The power in Leah Thomas’ Beverly Hills, Michigan, home went out about 9 p.m. last Wednesday.
It was back on Sunday evening, but was lost again the next day. And like thousands of Michigan residents left in the dark following back-to-back ice storms, Thomas wonders when the lights will come on — and stay on.
“It has been unsettling … not knowing exactly what is going to happen day to day,” she told The Associated Press Tuesday.
Detroit-based DTE Energy said Monday afternoon that service had been returned to more than 95% of its more than 600,000 customers who lost power during Wednesday’s ice storm. Another 46,000 were out Tuesday following a second ice storm on Monday.
Jackson, Michigan-based Consumers Energy had restored power to about 260,000 customers who had lost service before Monday’s storm knocked out electricity to another 45,000 homes and businesses. The utility said Tuesday that power to those customers should be back on by Wednesday.
Meanwhile, Thomas said her family is trying to keep their pipes from bursting because of the cold and have lost all the food in their refrigerator.
DTE Energy officials have said the problems caused by Wednesday’s ice storm are the worst in about 50 years. A December 2013 storm knocked out power to nearly 600,000 homes and businesses in Michigan. Experts say such weather extremes could become more commonplace.
CHANGING WEATHER PATTERNS
“Events like freezing rain … they’re pretty rare but they’re showing up in places that are new and in times that are new,” said Richard Rood, a professor in the University of Michigan’s Department of Climate and Space Sciences and Engineering. “They might be a little more intense because its warmer. Before, (the moisture) might fall as snow, which is not nearly as damaging.”
Beginning last Wednesday, rain began to fall across parts of Michigan. As the temperature dropped, it became sleet and ice.
“Freezing rain events cause just massive tree falls, and then the ice on the line weights the lines,” Rood said. “Some of this is very hard to plan for, but there are ways you can build a resilience, often by tree management, which is the first line of defense.”
Heat events during the summer and winter weather like the ice storms just aren’t good for older infrastructure across the United States, Rood said.
“That infrastructure was built for a different climate, different environmental conditions,” he said. “Now it’s changing, and we need to be thinking about the future.”
Thomas said she wonders about the soundness of that infrastructure.
“We did have an ice storm on Wednesday last week, but the ice melted over 24-48 hours — and here we are days later still having a problem,” she said.
But delays in restoration have more to do with planning and logistics than an infrastructure, said Seth Guikema, professor of Industrial and Operational Engineering at the University of Michigan.
“A lot of it is being able to plan ahead and forecast,” he said.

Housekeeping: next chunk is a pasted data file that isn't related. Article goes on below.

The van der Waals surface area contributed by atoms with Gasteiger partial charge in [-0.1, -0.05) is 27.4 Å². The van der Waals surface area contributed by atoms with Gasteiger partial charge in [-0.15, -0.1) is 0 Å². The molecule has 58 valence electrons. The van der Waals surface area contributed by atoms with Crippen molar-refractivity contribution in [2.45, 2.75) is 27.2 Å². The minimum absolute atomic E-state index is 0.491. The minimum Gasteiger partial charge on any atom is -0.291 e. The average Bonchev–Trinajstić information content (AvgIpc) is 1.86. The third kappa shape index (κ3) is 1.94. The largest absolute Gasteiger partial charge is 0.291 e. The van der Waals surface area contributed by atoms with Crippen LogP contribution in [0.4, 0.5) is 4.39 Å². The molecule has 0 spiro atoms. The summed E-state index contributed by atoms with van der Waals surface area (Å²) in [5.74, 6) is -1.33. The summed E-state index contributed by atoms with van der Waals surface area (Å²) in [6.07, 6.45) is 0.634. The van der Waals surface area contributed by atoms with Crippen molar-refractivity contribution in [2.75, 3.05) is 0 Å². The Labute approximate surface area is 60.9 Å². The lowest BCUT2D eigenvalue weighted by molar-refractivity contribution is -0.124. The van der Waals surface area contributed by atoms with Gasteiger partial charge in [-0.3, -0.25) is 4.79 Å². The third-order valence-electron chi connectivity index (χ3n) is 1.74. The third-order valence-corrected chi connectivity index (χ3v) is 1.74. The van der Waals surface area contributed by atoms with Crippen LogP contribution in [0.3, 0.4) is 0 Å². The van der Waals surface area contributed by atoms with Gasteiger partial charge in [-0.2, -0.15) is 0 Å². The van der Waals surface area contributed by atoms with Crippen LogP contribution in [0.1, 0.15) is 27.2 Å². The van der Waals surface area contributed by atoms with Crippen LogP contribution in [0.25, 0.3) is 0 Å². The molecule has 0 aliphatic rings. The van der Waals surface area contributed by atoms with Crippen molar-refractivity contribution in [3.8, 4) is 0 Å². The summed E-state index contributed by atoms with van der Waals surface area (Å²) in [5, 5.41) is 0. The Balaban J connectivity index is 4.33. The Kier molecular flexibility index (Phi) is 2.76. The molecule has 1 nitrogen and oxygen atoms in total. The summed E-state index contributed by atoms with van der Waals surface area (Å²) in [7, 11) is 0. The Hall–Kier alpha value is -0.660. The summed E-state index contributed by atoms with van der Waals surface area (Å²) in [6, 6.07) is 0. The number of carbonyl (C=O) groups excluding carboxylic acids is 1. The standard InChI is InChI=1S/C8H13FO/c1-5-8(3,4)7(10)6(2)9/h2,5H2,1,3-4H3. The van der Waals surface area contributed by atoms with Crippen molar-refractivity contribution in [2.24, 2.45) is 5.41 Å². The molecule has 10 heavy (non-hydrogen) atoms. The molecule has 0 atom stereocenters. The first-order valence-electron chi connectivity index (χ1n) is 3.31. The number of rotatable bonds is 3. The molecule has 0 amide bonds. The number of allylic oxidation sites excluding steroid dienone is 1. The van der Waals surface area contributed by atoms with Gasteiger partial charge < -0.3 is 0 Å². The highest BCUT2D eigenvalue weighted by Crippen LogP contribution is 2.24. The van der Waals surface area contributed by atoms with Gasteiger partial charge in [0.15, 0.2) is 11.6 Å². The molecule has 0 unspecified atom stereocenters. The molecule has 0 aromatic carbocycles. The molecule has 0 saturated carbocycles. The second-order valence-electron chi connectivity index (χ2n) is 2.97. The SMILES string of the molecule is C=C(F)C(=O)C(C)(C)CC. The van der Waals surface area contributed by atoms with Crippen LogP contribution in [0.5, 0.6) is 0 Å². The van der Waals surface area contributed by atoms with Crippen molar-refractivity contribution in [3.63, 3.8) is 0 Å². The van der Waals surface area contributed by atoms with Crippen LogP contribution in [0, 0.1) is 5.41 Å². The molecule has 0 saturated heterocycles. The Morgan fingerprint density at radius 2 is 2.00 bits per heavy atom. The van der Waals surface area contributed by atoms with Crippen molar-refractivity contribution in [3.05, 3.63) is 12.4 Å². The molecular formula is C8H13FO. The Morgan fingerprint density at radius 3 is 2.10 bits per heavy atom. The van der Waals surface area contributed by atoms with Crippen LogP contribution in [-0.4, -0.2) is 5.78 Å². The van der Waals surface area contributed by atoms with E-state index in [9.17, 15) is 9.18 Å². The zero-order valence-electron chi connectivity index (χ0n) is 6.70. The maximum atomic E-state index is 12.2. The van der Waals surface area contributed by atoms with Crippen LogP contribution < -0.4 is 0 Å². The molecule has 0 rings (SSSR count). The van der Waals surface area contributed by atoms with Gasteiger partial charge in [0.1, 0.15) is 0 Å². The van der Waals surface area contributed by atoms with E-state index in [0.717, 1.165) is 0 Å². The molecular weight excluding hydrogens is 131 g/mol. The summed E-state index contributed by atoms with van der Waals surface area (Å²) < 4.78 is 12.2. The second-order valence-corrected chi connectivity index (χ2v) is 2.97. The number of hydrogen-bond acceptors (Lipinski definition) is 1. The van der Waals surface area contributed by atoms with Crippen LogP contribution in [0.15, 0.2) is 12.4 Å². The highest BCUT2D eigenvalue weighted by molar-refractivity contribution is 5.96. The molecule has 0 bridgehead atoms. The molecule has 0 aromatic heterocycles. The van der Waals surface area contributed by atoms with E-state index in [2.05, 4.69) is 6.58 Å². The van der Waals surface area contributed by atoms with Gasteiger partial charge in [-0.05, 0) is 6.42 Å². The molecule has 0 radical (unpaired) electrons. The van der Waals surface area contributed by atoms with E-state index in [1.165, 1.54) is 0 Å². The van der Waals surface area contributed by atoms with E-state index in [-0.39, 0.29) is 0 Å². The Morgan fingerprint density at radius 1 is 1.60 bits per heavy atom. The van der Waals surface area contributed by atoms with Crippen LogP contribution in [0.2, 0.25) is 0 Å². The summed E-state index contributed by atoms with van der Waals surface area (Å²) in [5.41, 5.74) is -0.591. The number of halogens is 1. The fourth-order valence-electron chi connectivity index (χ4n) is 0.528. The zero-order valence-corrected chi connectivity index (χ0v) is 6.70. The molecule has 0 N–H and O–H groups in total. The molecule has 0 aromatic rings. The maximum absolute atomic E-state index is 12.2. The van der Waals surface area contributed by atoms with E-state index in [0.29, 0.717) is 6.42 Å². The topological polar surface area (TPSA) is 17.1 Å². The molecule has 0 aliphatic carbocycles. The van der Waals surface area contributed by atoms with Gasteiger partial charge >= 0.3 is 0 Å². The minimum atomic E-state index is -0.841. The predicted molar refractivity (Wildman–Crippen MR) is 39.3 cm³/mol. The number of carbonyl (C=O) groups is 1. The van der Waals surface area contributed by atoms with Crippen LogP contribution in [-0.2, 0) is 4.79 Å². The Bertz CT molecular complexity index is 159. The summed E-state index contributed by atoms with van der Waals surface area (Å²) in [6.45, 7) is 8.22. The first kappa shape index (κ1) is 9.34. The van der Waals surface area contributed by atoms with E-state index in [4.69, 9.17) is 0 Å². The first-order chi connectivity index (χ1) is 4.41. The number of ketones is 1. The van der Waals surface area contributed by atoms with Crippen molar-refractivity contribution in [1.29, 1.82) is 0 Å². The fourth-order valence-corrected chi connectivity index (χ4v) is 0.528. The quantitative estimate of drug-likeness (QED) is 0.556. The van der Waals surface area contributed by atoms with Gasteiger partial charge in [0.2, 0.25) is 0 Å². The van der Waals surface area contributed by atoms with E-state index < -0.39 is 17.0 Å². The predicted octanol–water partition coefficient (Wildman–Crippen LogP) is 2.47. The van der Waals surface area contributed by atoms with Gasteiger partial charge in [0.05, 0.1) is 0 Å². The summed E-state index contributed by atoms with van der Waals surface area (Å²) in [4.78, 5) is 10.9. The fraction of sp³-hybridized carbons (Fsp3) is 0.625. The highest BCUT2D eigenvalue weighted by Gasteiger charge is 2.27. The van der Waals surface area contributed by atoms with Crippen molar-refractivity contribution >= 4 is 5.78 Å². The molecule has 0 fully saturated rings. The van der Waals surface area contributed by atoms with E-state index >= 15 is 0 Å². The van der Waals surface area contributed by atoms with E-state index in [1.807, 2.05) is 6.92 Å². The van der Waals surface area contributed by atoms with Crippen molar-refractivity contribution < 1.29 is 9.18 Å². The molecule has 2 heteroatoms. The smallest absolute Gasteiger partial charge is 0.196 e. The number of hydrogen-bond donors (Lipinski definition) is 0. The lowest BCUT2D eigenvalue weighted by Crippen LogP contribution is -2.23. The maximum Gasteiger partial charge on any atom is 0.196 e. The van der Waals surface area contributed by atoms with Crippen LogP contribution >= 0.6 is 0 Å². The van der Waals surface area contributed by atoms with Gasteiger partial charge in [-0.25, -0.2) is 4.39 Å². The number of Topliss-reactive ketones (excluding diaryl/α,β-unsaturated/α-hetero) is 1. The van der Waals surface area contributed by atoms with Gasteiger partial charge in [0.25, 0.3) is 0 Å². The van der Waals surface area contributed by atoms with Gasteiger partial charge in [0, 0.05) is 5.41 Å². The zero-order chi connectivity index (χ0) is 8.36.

WHAT UTILITIES ARE DOING
DTE Energy Chair and Chief Executive Jerry Norcia has said the utility has spent billions of dollars working to prepare the power grid for severe weather events, including trimming 5,000 to 6,000 miles (9,600 kilometers) of trees each year to prevent branches from falling onto power lines.
Consumers Energy is carrying out a five-year, $5.4 billion plan to build a stronger, smarter power grid that reduces the number and length of outages.
Last week, Democratic Gov. Gretchen Whitmer called for accountability, saying “we can move faster as these climate events happen more and more often.”
State Sen. Sean McCann, a Democrat from Kalamazoo and chair of the Senate Committee on Energy and Environment, said Tuesday that he wants an investigation.
WHO GETS HELP FIRST
Consumers Energy supplies electricity to 1.8 million homes and businesses, largely outside of metropolitan Detroit. DTE Energy has about 2.3 million electricity customers in southeastern Michigan.
Hospitals, fire stations, nursing homes and other critical services receive high priority in restorations, said Ryan Stowe, a DTE Energy vice president.
From there, crews move on to large pockets of outages before beginning service restoration “where we focus a lot of resources on going out and kind of triaging individual homes,” said Stowe, who called the ice storm the largest in the company’s history.
“The ice sure puts quite a burden on all these trees that are around our area and around our lines,” he said. “We’re going to continue to look for ways to make the system more resilient, be able to handle any damage that’s coming from those trees.”
OPTIONS FOR UTILITY CUSTOMERS
Utility customers in the Detroit area may have more to be concerned with as more cold, wet and icy weather is expected this weekend. Snow, freezing rain and wind are expected Friday night into Saturday, according to the National Weather Service.
“It’s not clear to me that a homeowner can do very much to prevent power from going out,” said Parth Vaishnav, an assistant professor of sustainable systems at the University of Michigan School for Environment and Sustainability. “In the summer, homeowners can turn up their thermostats a bit to reduce their air conditioning loads. If enough people do that, that may help protect the electricity grid when it is stretched. But that is a different problem from physical damage to the electricity distribution grid, which is what caused the recent outages.”
Vaishnav, who lives in the Ann Arbor, Michigan, area also lost power because of Wednesday’s ice storm.
“We happen to have a gas fireplace,” he said. “We used that, but you don’t want to have to rely on gas. We have an electric vehicle that lets us draw 15 amps. That’s quite a lot of power from the battery. Half the battery would keep our fridge, a few lights, and furnace running for a couple of days.”
Ed White in Detroit contributed to this story. Williams reported from West Bloomfield, Michigan. Walker reported from New York.